Whilst COVID-19 is having significant impacts on the lives of residents and the city region of Greater Manchester as a whole, we know that the nature and extent of these impacts are not being evenly experienced across the population. National research into these issues exists but lacks the level of detail authorities in Greater Manchester knew they needed to identify those affected most, the issues they face, the support they need, and do determine how best communications and support should be targeted.
With a population of nearly 2.8 million, Greater Manchester is culturally diverse, with one of the largest student populations in Europe. The city region has higher than average levels of deprivation, lower than average life expectancies and significant variations in these at a local authority level.
We know that effective communications and engagement must be underpinned by evidence and insight. So, Greater Manchester Combined Authority, on behalf of its partners, has begun a comprehensive programme of regular insight studies into the issues and impacts of coronavirus across Greater Manchester as a whole, and within its 10 local authorities. The aim of this study is to ensure communications and engagement activities are insight-led and appropriately delivered and targeted, and to support the behaviour change needed across the population to tackle COVID-19 and its extensive and unequal impacts.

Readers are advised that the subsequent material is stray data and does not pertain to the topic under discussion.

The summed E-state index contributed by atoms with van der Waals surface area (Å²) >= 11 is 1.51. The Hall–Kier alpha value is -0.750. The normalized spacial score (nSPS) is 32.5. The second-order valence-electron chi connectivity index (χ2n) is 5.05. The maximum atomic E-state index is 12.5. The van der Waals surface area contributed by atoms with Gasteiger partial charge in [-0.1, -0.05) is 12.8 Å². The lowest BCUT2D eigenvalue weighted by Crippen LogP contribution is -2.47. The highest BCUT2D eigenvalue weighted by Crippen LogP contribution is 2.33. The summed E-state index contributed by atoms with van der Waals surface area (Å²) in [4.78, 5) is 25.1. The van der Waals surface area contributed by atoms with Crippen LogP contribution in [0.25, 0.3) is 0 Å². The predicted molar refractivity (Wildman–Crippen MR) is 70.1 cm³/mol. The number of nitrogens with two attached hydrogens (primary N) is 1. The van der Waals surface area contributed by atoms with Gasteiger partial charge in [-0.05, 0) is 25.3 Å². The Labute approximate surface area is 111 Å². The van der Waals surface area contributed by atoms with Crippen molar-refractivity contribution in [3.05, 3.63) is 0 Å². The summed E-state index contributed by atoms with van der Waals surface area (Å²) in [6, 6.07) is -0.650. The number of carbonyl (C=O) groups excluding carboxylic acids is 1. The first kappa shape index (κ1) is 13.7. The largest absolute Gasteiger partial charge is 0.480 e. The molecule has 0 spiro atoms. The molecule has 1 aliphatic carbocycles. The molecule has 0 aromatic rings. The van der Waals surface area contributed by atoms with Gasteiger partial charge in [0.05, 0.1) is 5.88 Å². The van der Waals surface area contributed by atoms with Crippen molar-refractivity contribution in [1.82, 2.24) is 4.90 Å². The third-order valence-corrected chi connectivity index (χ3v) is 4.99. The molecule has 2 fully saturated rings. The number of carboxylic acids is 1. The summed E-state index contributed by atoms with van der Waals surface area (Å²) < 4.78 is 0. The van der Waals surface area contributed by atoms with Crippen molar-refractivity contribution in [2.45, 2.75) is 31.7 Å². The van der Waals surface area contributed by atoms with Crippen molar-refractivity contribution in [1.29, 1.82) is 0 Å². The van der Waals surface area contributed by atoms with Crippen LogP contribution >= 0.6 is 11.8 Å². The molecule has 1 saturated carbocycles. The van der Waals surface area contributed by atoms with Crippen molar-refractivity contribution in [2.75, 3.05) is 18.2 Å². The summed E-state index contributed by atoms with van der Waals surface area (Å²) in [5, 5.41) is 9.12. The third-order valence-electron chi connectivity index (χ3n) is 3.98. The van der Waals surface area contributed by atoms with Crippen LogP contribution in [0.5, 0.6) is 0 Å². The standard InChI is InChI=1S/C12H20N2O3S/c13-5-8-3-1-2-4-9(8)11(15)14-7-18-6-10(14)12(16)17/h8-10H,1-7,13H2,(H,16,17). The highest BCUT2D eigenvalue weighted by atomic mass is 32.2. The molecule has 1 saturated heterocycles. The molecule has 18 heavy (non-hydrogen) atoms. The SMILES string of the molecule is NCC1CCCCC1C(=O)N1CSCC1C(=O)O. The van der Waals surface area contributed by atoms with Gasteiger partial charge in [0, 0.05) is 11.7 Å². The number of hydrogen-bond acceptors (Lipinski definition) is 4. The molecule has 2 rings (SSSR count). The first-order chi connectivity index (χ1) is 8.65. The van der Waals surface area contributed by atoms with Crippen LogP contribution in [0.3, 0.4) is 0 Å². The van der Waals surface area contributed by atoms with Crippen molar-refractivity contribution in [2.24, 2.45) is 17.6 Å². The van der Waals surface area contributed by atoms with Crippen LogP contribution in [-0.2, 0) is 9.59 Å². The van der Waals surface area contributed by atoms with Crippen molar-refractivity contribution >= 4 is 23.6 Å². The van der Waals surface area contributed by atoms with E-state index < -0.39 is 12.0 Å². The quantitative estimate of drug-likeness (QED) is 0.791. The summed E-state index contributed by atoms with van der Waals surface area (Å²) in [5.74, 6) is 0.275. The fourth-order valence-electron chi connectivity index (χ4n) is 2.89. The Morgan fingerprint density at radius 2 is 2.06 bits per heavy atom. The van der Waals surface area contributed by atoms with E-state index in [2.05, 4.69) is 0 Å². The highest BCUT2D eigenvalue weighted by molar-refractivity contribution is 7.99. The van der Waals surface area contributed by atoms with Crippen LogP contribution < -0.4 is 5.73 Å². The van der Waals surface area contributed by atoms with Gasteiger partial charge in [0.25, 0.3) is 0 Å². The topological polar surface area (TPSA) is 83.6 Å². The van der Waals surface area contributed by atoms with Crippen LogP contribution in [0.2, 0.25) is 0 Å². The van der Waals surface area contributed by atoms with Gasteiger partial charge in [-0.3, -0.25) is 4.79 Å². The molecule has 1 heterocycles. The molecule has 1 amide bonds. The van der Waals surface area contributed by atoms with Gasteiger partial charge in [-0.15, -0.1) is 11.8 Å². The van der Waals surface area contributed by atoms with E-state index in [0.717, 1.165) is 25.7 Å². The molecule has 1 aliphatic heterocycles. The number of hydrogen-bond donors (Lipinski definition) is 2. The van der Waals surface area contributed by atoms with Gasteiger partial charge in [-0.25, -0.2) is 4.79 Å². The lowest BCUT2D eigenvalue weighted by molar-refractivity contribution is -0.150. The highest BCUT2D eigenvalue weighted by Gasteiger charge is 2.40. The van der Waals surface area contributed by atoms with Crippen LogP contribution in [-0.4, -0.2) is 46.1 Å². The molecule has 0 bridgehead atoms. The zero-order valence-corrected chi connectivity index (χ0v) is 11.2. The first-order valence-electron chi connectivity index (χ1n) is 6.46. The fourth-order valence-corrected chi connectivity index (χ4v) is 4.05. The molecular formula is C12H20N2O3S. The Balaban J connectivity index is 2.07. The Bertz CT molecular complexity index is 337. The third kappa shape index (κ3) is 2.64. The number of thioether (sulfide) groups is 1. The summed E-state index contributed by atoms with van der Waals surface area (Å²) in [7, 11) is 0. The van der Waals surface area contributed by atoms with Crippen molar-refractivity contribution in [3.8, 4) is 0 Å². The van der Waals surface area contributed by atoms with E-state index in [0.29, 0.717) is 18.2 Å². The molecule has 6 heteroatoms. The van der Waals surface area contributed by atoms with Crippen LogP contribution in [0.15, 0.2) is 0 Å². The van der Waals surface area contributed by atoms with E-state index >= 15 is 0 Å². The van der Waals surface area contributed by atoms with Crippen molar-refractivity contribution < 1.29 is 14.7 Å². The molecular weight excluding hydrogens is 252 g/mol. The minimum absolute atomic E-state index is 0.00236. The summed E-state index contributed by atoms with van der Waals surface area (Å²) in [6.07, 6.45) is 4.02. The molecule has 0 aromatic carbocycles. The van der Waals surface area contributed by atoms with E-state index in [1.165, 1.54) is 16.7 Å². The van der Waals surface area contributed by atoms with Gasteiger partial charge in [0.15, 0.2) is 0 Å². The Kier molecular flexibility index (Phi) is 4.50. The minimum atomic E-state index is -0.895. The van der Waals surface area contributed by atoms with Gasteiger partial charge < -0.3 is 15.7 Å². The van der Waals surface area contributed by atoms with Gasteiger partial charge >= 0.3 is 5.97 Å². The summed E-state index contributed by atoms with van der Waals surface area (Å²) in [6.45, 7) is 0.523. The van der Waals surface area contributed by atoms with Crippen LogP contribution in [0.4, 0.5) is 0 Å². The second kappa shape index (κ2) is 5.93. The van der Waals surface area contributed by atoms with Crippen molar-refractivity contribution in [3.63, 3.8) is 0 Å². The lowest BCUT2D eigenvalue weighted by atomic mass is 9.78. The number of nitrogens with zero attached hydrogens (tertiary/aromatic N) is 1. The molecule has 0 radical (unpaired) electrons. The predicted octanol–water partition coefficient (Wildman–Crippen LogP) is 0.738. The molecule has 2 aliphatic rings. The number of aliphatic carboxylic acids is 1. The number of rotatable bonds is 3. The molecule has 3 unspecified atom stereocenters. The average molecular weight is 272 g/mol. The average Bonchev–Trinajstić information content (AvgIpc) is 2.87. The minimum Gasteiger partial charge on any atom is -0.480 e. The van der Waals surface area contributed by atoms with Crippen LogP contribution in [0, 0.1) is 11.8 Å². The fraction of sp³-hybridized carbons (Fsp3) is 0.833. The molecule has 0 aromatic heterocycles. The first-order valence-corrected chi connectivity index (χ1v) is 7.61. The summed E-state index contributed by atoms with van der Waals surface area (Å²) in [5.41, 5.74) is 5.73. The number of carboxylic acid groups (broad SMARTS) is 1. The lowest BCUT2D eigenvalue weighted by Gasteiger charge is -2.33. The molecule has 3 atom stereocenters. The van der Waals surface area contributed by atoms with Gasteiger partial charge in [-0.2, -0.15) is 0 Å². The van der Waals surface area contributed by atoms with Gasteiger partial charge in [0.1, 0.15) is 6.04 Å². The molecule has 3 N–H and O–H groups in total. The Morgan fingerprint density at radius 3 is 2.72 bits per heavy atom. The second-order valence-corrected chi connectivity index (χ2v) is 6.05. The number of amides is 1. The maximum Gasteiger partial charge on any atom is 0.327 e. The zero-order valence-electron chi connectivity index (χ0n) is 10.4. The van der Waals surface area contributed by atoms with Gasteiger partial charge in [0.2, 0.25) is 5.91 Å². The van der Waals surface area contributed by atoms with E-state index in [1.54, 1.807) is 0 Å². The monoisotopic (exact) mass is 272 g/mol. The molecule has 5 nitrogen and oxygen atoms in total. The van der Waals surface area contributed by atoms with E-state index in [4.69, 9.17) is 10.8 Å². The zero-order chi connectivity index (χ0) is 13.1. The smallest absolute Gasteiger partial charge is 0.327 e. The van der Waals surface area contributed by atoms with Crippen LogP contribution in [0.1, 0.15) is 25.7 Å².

BMG Research was commissioned to undertake monthly online and telephone surveys of at least 1,000 residents. Quotas were set and weightings applied to ensure the sample reflects the profile of residents in Greater Manchester.
Download the first two reports, Safely Managing Covid-19: Greater Manchester Population Survey results: January 2021 and December 2020. The third set of results will be available from the same link in mid-February.
Living with COVID-19 in Greater Manchester
The research has found that, while concerns, anxieties and impacts of the pandemic have been felt throughout the population, in Greater Manchester, some groups have experienced these more than others, including:
- young people, particularly those aged 16-24
- those with young children, particularly 0 to four years old
- residents from ethnic minority backgrounds overall, and Asian residents in particular
- Muslim residents and those for whom English is not their first language
- carers and residents when someone in their household has been told they are at high risk
- disabled people
- LGBTQ+ residents
- those who have served in the armed forces
- those living in the ‘most deprived’ communities.
Acting on the findings
After only two surveys, the residents survey has quickly become an invaluable part of Greater Manchester’s response to COVID-19.
It is informing new and refined messaging and approaches for residents, for businesses and for the city region’s wide network of partners who are together playing a role in together stopping the spread of coronavirus and its many and unequal impacts.
It is also providing a foundation for local areas’ programmes of targeted communications and engagement funded through the national Community Champions scheme.
This work is informing policy development as well as communications and engagement. It has played a key role in shaping Greater Manchester’s leading piece of work to quantify its current and future COVID-19 position – in terms of epidemiology and wider economic and social issues – and the city region’s collective response to it.